Private rental prices in the UK have experienced their sharpest increase since 2016, with a jump of 5.3% in the 12 months leading up to July, according to data from the Office for National Statistics (ONS). This growth surpasses the previous month’s figure of 5.2% and indicates a consistent upward trend over the past two years.
The ONS report also reveals significant regional disparities. Annual private rental prices in England surged by 5.2%, while Wales and Scotland experienced even greater increases of 6.5% and 5.7%, respectively. Within England, the West Midlands, Yorkshire and the Humber, and London saw the highest annual percentage changes in private rental prices, at 5.5%. Conversely, the North East saw the lowest increase at 4.6%.
In contrast to the rental market, the ONS data shows a slowdown in house price growth. House prices in the UK rose by just 1.7% in the 12 months to June, down from the 1.8% increase in May and well below the peak of 14% seen in July of the previous year. Despite this deceleration, the average house price in the UK reached £288,000 ($368,000) in June. The average house price in England increased by 1.9% to $391,000, while in Wales it rose by 0.6% to $272,000. Northern Ireland experienced the largest increase at 2.7%, with the average house price reaching $222,000. In Scotland, house prices remained practically unchanged at an average of $241,000.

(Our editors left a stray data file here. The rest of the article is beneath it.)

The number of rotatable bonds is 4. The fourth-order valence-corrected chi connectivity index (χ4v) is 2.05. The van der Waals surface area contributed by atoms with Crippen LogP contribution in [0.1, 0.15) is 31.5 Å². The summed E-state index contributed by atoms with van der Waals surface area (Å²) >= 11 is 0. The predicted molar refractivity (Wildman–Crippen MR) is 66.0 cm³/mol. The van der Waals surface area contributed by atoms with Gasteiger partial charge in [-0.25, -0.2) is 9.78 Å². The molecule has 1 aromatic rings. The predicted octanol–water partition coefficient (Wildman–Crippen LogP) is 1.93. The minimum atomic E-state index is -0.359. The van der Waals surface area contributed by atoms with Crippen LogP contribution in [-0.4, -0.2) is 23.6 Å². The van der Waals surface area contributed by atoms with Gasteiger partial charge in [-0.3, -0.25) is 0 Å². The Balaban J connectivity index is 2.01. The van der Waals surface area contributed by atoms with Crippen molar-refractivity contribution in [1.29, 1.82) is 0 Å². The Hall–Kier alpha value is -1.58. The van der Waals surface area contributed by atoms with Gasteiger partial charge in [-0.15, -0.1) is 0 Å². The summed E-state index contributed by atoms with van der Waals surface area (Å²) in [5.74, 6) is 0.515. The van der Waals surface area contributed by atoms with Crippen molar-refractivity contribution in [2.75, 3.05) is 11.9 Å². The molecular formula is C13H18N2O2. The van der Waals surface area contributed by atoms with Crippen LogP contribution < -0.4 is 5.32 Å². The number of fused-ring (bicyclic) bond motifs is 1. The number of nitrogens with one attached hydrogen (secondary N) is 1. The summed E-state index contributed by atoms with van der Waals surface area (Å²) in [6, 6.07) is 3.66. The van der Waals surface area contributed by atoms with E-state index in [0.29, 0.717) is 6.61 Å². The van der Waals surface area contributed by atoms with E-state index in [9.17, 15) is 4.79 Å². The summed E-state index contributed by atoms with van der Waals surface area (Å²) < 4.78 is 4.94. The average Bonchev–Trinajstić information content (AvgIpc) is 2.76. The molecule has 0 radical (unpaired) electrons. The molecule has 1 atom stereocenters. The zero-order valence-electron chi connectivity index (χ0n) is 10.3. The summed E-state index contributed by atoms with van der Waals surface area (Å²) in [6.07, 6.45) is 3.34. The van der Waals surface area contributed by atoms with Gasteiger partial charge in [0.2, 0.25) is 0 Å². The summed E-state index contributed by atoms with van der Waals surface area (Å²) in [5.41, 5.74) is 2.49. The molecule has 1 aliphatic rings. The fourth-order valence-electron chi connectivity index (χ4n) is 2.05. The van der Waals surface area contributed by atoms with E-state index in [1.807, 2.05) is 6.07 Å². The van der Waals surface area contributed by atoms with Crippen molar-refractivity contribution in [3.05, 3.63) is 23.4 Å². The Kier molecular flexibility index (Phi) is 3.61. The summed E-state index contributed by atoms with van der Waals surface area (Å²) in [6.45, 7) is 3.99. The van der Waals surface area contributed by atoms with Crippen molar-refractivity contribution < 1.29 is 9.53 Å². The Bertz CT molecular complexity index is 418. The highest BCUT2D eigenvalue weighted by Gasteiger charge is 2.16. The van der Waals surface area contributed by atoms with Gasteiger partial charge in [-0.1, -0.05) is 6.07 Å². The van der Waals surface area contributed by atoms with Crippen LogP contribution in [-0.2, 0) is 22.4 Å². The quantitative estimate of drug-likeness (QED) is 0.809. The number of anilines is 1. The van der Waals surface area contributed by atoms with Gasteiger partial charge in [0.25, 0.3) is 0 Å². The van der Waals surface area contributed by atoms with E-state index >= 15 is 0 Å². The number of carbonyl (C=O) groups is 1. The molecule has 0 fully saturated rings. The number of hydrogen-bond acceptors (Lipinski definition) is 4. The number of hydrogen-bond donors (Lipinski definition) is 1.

Aimee North, the head of housing market indices at the ONS, commented on the figures, stating, “Annual house price inflation, measured using final transaction prices, slowed again in June, but the fall was gentler than we have seen in previous months.”
The British housing market has faced additional challenges recently, as mortgage rates hit a 15-year high in July. The Bank of England implemented a series of interest-rate hikes in order to curb inflation, which subsequently led to a decline in demand for mortgages.
It remains to be seen how the rental and housing markets will develop in the coming months. With rental prices reaching their highest point in years, tenants may face further financial strain. As for the housing market, the slowdown in house price growth could have implications for homeowners and those looking to enter the property market.
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